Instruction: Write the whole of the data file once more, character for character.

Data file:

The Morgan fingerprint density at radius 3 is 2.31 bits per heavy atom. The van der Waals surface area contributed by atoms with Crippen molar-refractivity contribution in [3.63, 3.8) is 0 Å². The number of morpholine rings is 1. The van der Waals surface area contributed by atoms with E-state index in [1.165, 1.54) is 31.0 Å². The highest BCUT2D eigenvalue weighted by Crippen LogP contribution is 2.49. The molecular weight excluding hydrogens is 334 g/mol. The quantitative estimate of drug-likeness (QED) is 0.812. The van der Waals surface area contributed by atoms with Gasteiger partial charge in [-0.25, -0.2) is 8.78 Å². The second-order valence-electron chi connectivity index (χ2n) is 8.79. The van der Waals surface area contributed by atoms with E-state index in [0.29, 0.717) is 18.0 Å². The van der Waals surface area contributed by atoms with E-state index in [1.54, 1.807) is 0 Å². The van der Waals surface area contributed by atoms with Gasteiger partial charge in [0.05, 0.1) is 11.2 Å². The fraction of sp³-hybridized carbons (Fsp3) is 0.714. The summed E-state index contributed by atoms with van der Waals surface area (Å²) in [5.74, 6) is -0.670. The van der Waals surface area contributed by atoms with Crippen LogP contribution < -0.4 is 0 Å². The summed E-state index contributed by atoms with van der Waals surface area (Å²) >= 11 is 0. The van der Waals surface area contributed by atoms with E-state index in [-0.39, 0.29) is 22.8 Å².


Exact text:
The Morgan fingerprint density at radius 3 is 2.31 bits per heavy atom. The van der Waals surface area contributed by atoms with Crippen molar-refractivity contribution in [3.63, 3.8) is 0 Å². The number of morpholine rings is 1. The van der Waals surface area contributed by atoms with E-state index in [1.165, 1.54) is 31.0 Å². The highest BCUT2D eigenvalue weighted by Crippen LogP contribution is 2.49. The molecular weight excluding hydrogens is 334 g/mol. The quantitative estimate of drug-likeness (QED) is 0.812. The van der Waals surface area contributed by atoms with Gasteiger partial charge in [-0.25, -0.2) is 8.78 Å². The second-order valence-electron chi connectivity index (χ2n) is 8.79. The van der Waals surface area contributed by atoms with E-state index in [0.29, 0.717) is 18.0 Å². The van der Waals surface area contributed by atoms with E-state index in [1.54, 1.807) is 0 Å². The van der Waals surface area contributed by atoms with Gasteiger partial charge in [0.05, 0.1) is 11.2 Å². The fraction of sp³-hybridized carbons (Fsp3) is 0.714. The summed E-state index contributed by atoms with van der Waals surface area (Å²) in [5.74, 6) is -0.670. The van der Waals surface area contributed by atoms with Crippen LogP contribution < -0.4 is 0 Å². The summed E-state index contributed by atoms with van der Waals surface area (Å²) >= 11 is 0. The van der Waals surface area contributed by atoms with E-state index in [-0.39, 0.29) is 22.8 Å².